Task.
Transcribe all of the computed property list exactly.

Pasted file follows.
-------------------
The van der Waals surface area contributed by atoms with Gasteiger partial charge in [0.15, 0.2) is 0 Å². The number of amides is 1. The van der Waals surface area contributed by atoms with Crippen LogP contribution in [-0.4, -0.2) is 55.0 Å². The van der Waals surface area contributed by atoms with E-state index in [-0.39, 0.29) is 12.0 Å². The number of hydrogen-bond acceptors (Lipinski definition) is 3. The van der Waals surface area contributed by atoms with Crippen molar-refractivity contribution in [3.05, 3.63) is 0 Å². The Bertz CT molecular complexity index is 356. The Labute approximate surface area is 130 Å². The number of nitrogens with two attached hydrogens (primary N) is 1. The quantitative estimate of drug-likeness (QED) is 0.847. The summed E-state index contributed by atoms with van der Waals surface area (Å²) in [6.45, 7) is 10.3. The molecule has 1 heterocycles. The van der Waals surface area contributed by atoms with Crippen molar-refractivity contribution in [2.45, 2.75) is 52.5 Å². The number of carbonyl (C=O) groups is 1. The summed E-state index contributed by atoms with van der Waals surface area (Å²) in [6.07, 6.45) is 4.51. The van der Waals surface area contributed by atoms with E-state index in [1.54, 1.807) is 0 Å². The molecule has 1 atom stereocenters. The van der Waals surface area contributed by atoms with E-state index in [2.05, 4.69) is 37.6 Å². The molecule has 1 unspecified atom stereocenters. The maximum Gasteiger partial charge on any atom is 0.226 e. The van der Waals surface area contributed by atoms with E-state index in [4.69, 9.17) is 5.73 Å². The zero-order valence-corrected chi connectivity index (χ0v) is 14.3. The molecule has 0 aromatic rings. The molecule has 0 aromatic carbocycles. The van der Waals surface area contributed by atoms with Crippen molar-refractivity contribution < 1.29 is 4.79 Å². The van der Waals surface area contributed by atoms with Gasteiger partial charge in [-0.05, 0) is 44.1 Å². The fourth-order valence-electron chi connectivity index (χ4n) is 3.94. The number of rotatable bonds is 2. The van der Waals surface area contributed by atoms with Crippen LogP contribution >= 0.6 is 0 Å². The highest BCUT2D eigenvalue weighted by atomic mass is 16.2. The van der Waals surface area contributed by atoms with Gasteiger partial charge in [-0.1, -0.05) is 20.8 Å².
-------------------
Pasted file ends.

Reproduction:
The van der Waals surface area contributed by atoms with Gasteiger partial charge in [0.15, 0.2) is 0 Å². The number of amides is 1. The van der Waals surface area contributed by atoms with Crippen LogP contribution in [-0.4, -0.2) is 55.0 Å². The van der Waals surface area contributed by atoms with E-state index in [-0.39, 0.29) is 12.0 Å². The number of hydrogen-bond acceptors (Lipinski definition) is 3. The van der Waals surface area contributed by atoms with Crippen molar-refractivity contribution in [3.05, 3.63) is 0 Å². The Bertz CT molecular complexity index is 356. The Labute approximate surface area is 130 Å². The number of nitrogens with two attached hydrogens (primary N) is 1. The quantitative estimate of drug-likeness (QED) is 0.847. The summed E-state index contributed by atoms with van der Waals surface area (Å²) in [6.45, 7) is 10.3. The molecule has 1 heterocycles. The van der Waals surface area contributed by atoms with Crippen molar-refractivity contribution in [2.45, 2.75) is 52.5 Å². The number of carbonyl (C=O) groups is 1. The summed E-state index contributed by atoms with van der Waals surface area (Å²) in [6.07, 6.45) is 4.51. The van der Waals surface area contributed by atoms with E-state index in [1.54, 1.807) is 0 Å². The molecule has 1 atom stereocenters. The van der Waals surface area contributed by atoms with E-state index in [2.05, 4.69) is 37.6 Å². The molecule has 1 unspecified atom stereocenters. The maximum Gasteiger partial charge on any atom is 0.226 e. The van der Waals surface area contributed by atoms with E-state index in [4.69, 9.17) is 5.73 Å². The zero-order valence-corrected chi connectivity index (χ0v) is 14.3. The molecule has 0 aromatic rings. The molecule has 0 aromatic carbocycles. The van der Waals surface area contributed by atoms with Crippen molar-refractivity contribution < 1.29 is 4.79 Å². The van der Waals surface area contributed by atoms with Gasteiger partial charge in [-0.05, 0) is 44.1 Å². The fourth-order valence-electron chi connectivity index (χ4n) is 3.94. The number of rotatable bonds is 2. The van der Waals surface area contributed by atoms with Crippen LogP contribution >= 0.6 is 0 Å². The highest BCUT2D eigenvalue weighted by atomic mass is 16.2. The van der Waals surface area contributed by atoms with Gasteiger partial charge in [-0.1, -0.05) is 20.8 Å².